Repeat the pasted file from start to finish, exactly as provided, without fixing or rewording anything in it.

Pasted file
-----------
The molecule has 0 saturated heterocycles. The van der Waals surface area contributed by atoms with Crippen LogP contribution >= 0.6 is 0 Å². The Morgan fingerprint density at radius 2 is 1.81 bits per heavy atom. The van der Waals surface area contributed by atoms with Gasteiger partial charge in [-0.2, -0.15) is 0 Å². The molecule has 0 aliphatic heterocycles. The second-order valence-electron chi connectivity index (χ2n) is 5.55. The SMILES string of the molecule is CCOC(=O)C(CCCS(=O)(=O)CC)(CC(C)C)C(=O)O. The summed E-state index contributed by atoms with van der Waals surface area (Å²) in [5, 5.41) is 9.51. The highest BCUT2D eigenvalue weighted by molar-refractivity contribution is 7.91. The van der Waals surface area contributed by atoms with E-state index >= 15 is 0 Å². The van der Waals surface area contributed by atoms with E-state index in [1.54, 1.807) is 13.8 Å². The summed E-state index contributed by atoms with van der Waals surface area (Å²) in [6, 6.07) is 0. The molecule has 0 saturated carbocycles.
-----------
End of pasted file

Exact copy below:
The molecule has 0 saturated heterocycles. The van der Waals surface area contributed by atoms with Crippen LogP contribution >= 0.6 is 0 Å². The Morgan fingerprint density at radius 2 is 1.81 bits per heavy atom. The van der Waals surface area contributed by atoms with Gasteiger partial charge in [-0.2, -0.15) is 0 Å². The molecule has 0 aliphatic heterocycles. The second-order valence-electron chi connectivity index (χ2n) is 5.55. The SMILES string of the molecule is CCOC(=O)C(CCCS(=O)(=O)CC)(CC(C)C)C(=O)O. The summed E-state index contributed by atoms with van der Waals surface area (Å²) in [5, 5.41) is 9.51. The highest BCUT2D eigenvalue weighted by molar-refractivity contribution is 7.91. The van der Waals surface area contributed by atoms with E-state index >= 15 is 0 Å². The van der Waals surface area contributed by atoms with E-state index in [1.54, 1.807) is 13.8 Å². The summed E-state index contributed by atoms with van der Waals surface area (Å²) in [6, 6.07) is 0. The molecule has 0 saturated carbocycles.